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NCTTCA Delegation led by Mr. OMAE NYARANDI, Executive Secretary, accompanied by CEPCOR high raking officials in working discussions with Hon. Rex KUFULULA MAKILA, Director of Cabinet, office of the Deputy Prime Minister and Minister of Transport and Communication, Kinshasa, 29th October 2018.

In this framework, two delegations from the Northern Corridor Secretariat led by Mr. OMAE NYARANDI, the Executive Secretary, undertook consultations with high level Government officials in DRC and Uganda in October and November 2018, respectively,  to get updates on all the Transport Infrastructure projects and trade facilitation initiatives in both countries, and most importantly, promote joint bilateral efforts between the two Northern Corridor Member States to develop the Mbarara-Mpondwe-Kisangani Highway.

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NCTTCA Delegation led by Mr. OMAE NYARANDI, Executive Secretary, in working discussions with Hon. Monica AZUBA NTEGE, Minister of Works and Transport, Kampala, Uganda, 13th November 2018.

The political will and commitment by the two Northern Corridor Member States after the consultations were also a result of a strong and unanimous directive by the 30th sitting of the Northern Corridor Council of Ministers held in Mombasa, Kenya, on 3rd August 2018, tasking the Northern Corridor Secretariat to work closely with the Member States of the Republic of Uganda and the Democratic Republic of Congo to jointly mobilise funds in order to promote cross-border transport infrastructure, especially the upgrading of the Mbarara-Kisangani Road Network.

The Northern Corridor Transit and Transport Agreement (NCTTA), a treaty between the Member States of the Northern Corridor countries of Burundi, Democratic Republic of Congo, Kenya, Rwanda, South Sudan and Uganda, provides a regional framework for co­operation on transport infrastructure development, interstate and transit trade facilitation and further related issues between the Member States. The main objective of the Northern Corridor Agreement signed in 1985 and later assented to by South Sudan in 2012, is to guarantee Member States free passage of transit traffic through their respective terri­tories.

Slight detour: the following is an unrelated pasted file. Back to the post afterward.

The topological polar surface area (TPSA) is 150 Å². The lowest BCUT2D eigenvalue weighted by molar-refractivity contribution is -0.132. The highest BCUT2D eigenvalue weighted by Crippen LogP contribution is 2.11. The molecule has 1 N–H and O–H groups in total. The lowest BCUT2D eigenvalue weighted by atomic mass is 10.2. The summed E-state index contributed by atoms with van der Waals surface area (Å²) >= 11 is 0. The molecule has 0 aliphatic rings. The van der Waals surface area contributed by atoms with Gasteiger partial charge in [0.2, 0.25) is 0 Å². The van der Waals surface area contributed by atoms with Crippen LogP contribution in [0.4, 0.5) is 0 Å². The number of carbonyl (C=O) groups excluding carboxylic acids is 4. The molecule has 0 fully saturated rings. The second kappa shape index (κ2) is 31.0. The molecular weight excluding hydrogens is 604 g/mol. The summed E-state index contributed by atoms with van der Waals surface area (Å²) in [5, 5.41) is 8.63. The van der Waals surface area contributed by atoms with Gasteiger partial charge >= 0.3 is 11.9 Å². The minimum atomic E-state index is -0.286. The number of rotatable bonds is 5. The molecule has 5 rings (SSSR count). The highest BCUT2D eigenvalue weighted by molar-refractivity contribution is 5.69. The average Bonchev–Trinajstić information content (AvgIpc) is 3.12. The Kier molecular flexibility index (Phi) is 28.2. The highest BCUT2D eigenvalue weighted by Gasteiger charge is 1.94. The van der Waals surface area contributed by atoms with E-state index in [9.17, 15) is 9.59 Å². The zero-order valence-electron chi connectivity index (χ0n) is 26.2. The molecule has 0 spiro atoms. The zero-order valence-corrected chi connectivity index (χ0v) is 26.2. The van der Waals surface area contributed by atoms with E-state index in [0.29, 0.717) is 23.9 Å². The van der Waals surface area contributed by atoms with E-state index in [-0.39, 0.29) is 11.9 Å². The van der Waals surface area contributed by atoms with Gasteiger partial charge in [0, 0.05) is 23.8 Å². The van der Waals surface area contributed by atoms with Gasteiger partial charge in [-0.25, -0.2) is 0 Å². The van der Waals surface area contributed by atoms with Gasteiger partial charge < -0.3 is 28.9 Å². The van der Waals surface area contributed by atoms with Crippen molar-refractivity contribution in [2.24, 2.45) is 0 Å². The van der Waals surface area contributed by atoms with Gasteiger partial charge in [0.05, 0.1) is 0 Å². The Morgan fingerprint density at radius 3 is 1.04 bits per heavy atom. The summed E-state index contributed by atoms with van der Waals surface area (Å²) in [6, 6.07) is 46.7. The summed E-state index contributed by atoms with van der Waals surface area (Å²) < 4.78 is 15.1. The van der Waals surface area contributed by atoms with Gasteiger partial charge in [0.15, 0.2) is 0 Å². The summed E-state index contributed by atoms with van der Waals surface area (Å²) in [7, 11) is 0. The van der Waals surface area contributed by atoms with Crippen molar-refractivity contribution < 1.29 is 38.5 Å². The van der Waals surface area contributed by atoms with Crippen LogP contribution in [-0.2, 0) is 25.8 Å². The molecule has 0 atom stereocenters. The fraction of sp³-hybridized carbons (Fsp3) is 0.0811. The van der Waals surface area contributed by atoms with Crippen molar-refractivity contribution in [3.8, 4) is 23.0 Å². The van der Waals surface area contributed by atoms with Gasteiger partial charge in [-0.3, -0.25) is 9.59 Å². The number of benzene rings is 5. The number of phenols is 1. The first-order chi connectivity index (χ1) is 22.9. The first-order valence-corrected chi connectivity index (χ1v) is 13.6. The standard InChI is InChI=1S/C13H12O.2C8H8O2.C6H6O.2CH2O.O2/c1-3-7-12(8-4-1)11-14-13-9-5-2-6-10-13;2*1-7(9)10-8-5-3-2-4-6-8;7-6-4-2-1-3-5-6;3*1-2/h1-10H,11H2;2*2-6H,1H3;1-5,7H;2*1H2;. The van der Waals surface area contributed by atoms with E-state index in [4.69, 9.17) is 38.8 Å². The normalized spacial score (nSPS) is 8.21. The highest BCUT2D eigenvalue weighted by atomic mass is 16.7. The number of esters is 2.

Under Article 4 (I, III and IV)   of the Agreement, the contracting parties undertake to establish and manage transport and communication systems that are viable, reliable and efficient; cooperate in investment planning, develop development of transport and transit facilities and jointly seek financing for project execution; and harmonise their standards and procedures for designs, construction, operation and maintenance of transport and transit facilities and equipment.

The Northern Corridor Treaty established the Northern Corridor Transit and Transport Coordination Authority (NCTTCA) to oversee the implementation of the Agreement.The NCTTCA was therefore mandated by its Member States to transform the Northern corridor into an economic development corridor through Spatial Development Programme and making the corridor a seamless, efficient and smart Corridor.

It is in this context that the Authority has identified the Mbarara-Kisangani as one of the missing links. Once constructed, it can spur economics as well as promote intra-regional trade by exploiting the massive untapped economic potential in the region.

The first formal bilateral Meeting between DRC and Uganda’s top Senior Government officials, at Ministerial level, with selected Development Partners will be organized in the first Quarter of 2019.